Sunday, July 13, 2008

The Evidence for "Monk in Motian"

Whether or not you are a particular fan of the often quirky music of Thelonious Monk, it’s nearly impossible to avoid his influence if you listen to jazz, live or recorded, vocal or instrumental. Even the most casual jazz listener has heard such great standards as “Round Midnight,” “Ask Me Now," "Rhythmining.” Among the most serious musicians, the Monk songbook often has biblical significance, a source of inspiration for improvisers and composers.

Although often cast as one of the founders of bebop, Monk’s style veered off in an idiocyncratic direction, his compositions marked by dissonant harmonies and angular melodic twists, while his unique, self-taught piano style featured a highly percussive attack with abrupt use of silence and hesitations. One of the greatest (and most prolific) composers of the 20th century, for many years only the most sophisticated jazz musicians, including Coleman Hawkins and John Coltrane, appreciated his genius. Yet today, Monk’s compositions are part of the standard repertoire of jazz, from straight ahead to avant garde. Not only did Monk write hundreds of tunes, his off-kilter structures and rhythms offer endless avenues for interpretation regardless of stylistic leanings.

One renowned interpreter of Monk is the great drummer Paul Motian, himself a partner of Monk in the 1950s before defining stints with Bill Evans, Keith Jarrett, Paul Bley and Charlie Haden. In the late 70s, Motian formed the Electric Bebop Band, a unique ensemble with two guitars, sax (or two saxes), bass and drums that reinvented compositions of Monk, Bud Powell and other great bop-era composers. This transposition of the work of one genius through the creative mind of another was the impetus for a new Twin Cities band, aptly calling itself Monk in Motian, pun intended.

Monk in Motian debuted as part of the Late at the Dakota series of weekend, after-hours performances by the area’s most cutting-edge and experimental bands. Monk in Motian certainly qualifies on both counts. It’s core includes members of the fusion-fueled Atlantis Quartet—guitarist Zacc Harris, saxophonist Brandon Wozniak and drummer Pete Hennig, as well as their frequent collaborators guitarist Park Evans and bassist Cody McKinney. McKinney missed the debut, replaced for the evening by Jeremy Boettcher, a recent grad of the the University of Wisconsin-Eau Claire. Boettcher was recently on the Dakota stage with the John Raymond Project, so he’s certainly had experience with innovative jazz ensembles.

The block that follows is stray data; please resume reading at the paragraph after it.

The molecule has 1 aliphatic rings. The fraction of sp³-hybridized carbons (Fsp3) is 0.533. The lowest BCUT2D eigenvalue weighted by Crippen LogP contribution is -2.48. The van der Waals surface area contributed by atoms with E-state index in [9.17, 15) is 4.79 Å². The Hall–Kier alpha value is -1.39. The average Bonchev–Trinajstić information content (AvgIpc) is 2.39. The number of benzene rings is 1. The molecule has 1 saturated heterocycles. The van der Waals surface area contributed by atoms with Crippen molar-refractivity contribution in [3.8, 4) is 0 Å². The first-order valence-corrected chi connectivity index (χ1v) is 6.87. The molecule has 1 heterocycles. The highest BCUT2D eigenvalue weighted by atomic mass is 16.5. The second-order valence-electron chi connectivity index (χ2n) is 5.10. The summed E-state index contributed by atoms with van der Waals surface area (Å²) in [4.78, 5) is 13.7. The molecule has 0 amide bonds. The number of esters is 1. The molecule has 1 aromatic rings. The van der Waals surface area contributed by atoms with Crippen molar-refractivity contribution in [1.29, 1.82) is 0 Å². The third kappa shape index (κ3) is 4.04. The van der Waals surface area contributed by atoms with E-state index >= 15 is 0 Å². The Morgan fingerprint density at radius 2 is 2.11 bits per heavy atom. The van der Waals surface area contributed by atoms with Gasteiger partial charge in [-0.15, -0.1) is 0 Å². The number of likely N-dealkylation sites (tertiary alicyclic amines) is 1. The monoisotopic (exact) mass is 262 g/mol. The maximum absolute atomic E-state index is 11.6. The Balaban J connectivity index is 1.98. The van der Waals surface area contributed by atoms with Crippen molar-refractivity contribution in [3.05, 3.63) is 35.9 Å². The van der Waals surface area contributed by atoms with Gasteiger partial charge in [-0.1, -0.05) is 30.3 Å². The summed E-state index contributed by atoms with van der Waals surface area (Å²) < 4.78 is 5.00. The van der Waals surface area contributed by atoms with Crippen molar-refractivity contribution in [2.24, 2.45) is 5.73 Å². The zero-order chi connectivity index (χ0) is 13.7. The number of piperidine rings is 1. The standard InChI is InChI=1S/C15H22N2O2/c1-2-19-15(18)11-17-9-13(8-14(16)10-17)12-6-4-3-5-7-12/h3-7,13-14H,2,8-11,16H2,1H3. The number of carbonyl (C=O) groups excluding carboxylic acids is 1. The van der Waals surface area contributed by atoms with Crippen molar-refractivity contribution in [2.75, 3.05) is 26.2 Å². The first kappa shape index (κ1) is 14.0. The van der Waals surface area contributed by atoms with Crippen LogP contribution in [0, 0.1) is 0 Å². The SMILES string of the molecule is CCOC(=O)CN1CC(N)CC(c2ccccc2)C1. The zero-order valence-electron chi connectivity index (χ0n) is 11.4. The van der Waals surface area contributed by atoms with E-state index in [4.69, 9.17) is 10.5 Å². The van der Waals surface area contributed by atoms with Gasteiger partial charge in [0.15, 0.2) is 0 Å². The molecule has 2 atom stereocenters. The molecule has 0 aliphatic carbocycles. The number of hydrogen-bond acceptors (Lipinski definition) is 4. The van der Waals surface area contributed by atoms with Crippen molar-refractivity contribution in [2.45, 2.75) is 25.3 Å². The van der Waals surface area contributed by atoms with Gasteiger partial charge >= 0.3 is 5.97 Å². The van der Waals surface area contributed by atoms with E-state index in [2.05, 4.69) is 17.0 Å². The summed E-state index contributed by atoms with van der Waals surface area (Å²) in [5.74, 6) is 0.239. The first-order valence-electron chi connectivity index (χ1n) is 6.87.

As familiar as I think I am with Monk’s songbook, hearing some of his less familiar compositions (“Introspection” ? I have not yet tracked down a recording of that one!) as well as those that seemed vaguely familiar but totally disguised by this instrumentation was akin to hearing new works. As anticipated, given this was billed as “in the style of Paul Motian,” the gig proved to be a drummer’s playground, Pete Hennig grinning from one rim shot to another, driving hard and fast, popping left and right, contorting above the snare with arms flailing from crash to ride....the man barely removed from the boy sitting on the kitchen floor, delightedly banging mom’s pots and pans. What joy to be a drummer uninhibited by musical convention, surrounded by kindred spirits unashamedly adding twists and angles to what was already jagged and bent? Monk’s music is innately filled with movement, across intervals, across time zones, and tonight’s band thrived on the double meaning of its name.

The dueling guitars of Zacc Harris and Park Evans, along with Jeremy Boettcher’s electric bass, and given the absence of a keyboard, are the purveyors of much of the motion, alternately ambient and angular, a debate among forces of acoustic and electronic, sometimes playing in unison, sometimes back and forth, sometimes in simultaneous rampage. Brandon Wozniak shifts between leading man and supporting roles, often matching the lines of one guitar or the other, otherwise adding harmonic tension or pulling at the melodic thread. That thread was most evident on the one ballad of the first set, “Ask Me Now,” one of the easily identified themes of the night.

Neither listeners nor performers can get too complacent regarding Monk’s compositions. For more than 50 years, we have been fascinated by these engaging, irregular, elastic sequences of sounds and silences. Monk has been imitated, dissected, reassembled by countless artists from the most conservative swinger to the most adventurous explorer. Paul Motian has been one of the most innovative in his effort to excise the essence of Monk. Locally, Monk in Motian offers a new way to examine that innovation, an effort that forces us to rethink our own understanding of the mind and music of Thelonious Monk. And have a lot of fun!

Photos: At their Dakota debut on July 12th, (top) Pete Hennig; (bottom), Zacc Harris with Jeremy Boettcher. Photos by Andrea Canter.